Introduction: Health care-associated pneumonia (HCAP) has been proposed as a new category of respiratory infection to identify patients at risk of multidrug-resistant (MDR) pathogens. The American Thoracic Society's recommendation for HCAP treatment is to use broad-spectrum and multiple antibiotics. However, this strategy may be economically expensive and promote antimicrobial resistance when a multisensitive pathogen is not identified.
Methods: We prospectively included all patients presenting with HCAP in the emergency department. Blood cultures and fiberoptic bronchoscope-guided distal protected small volume bronchoalveolar lavage (FODP mini-BAL) were performed in each patient. Empirical antibiotic therapy was adapted when microbiological findings were available. The primary objective was to assess whether FODP mini-BAL is more efficient than blood cultures in identifying pathogens with the ratio of identification between both techniques as principal criteria.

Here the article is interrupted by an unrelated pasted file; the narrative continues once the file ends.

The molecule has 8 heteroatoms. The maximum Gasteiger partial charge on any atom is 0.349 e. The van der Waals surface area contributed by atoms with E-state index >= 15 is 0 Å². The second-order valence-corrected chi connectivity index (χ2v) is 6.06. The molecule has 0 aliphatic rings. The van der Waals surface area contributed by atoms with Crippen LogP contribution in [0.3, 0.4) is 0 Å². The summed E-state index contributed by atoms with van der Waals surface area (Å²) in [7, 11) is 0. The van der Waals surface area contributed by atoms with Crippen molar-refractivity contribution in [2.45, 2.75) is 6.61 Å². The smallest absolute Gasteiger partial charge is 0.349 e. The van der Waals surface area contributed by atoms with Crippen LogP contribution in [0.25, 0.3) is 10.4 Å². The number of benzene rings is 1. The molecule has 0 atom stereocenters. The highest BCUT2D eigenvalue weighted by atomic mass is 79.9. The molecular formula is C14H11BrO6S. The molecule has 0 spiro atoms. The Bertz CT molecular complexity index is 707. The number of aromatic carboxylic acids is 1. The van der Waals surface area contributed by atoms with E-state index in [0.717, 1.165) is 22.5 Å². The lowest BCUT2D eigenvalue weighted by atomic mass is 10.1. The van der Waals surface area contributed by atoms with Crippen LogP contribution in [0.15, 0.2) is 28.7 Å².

Results: We included 54 patients with HCAP. Pathogens were identified in 46.3% of cases using mini-BAL and in 11.1% of cases using blood cultures (P <0.01). When the patient did not receive antibiotic therapy before the procedure, pathogens were identified in 72.6% of cases using mini-BAL and in 9.5% of cases using blood cultures (P <0.01). We noted multidrug-resistant pathogens in 16% of cases. All bronchoscopic procedures could be performed in patients without complications.
Conclusions: FODP mini-BAL was more efficient than blood cultures for identifying pathogens in patients presenting with HCAP. When bacteriological identification was obtained, antibiotic therapy was adapted in 100% of cases.See related letter by Sircar et al.,http://ccforum.com/content/17/2/428.